Consciousness may busy itself with its past phases

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Unformatted text preview: re or less permanently excited areas of the brain--areas having to do with positions of the head, eyes and shoulders; areas having to do with vision, hearing and smell; areas having to do with speech,--these constituting extremely mobile, extremely active parts of the organism. From these consciousness may irradiate to the activities of almost every part of the organism, in different degrees. We are often extremely conscious of the activities of the hands, in less degree of the legs; we may become wrapped up almost completely in a sensation emanating from the sex organs, and under fear or excitement the heart may pound so that we feel and are conscious of it as ordinarily we can never be. The state of consciousness called interest may shift our feeling of self to any part of our body (as in pain, when a part usually out of consciousness swings into it, or when the hand of a lover grips our own so that the great reality of our life at the moment seems to be the consciousness of the hand) or it may fasten us to an outside object until our world narrows to that object, nothing else having any conscious value. This latter phenomenon is very striking in children; they become fascinated by something they hear or see and project themselves, as it were, into that object; they become the "soapiness of soap, or the wetness of water" (to use Chesterton's phrase), and when they listen to a story they hold nothing in reserve. Consciousness may busy itself with its past phases, with the preceding thought, emotion, sensation --how, I do not know--or it may occupy itself mainly with the world of things which are hereby declared to have a reality in our theory. In the first instances we have introspection and subjectiveness, and in the second we have extroversion and objectivity. [1] For discussion of consciousness read Berkeley, Locke, Hume, Spencer, Lotze, Moyan, James, Wundt, Munsterberg and every other philosopher and psychologist. I have not attempted to discuss the matter from the philosoph...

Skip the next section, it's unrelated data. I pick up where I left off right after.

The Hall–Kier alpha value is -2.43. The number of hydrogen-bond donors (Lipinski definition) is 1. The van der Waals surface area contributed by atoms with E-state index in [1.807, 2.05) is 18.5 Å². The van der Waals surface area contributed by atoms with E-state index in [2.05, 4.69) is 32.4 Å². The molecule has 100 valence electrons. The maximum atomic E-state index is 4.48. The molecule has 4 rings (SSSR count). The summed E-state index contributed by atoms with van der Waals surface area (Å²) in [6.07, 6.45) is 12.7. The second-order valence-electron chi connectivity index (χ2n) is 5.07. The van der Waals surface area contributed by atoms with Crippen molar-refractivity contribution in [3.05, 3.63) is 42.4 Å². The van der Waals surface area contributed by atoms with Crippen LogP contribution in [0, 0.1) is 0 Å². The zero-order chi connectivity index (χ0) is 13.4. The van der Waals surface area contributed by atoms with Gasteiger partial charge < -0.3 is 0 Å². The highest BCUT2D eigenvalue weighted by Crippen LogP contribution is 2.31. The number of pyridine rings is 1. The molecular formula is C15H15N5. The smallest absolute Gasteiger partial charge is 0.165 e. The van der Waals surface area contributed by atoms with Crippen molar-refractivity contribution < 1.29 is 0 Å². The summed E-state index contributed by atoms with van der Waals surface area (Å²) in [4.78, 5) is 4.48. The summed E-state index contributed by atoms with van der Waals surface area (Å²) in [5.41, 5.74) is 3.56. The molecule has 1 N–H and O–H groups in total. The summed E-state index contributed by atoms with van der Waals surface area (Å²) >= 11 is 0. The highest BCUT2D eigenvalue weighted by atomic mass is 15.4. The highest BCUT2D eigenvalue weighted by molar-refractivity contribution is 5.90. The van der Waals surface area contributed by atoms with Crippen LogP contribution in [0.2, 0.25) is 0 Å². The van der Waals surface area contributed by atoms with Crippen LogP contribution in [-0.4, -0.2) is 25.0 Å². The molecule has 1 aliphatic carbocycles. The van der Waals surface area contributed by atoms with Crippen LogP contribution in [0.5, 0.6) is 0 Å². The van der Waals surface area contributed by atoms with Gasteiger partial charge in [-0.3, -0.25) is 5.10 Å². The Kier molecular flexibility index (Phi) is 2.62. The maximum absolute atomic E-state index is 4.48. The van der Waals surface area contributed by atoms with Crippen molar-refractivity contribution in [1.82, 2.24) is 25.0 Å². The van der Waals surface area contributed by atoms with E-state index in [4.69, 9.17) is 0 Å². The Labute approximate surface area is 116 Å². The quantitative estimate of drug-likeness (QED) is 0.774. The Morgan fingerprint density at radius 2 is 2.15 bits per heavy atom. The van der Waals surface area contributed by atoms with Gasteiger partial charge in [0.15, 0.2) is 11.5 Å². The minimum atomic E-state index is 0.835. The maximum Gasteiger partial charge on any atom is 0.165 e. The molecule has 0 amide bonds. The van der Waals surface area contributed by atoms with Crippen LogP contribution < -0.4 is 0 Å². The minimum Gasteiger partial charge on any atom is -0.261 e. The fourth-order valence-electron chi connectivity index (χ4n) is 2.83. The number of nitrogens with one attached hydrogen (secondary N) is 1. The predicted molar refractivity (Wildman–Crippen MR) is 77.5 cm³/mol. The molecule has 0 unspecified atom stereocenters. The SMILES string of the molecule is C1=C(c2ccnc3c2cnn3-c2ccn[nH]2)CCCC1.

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This note was uploaded on 09/26/2011 for the course PSYCHOLOGY 110 taught by Professor Kannan during the Spring '11 term at Anna University Chennai - Regional Office, Coimbatore.

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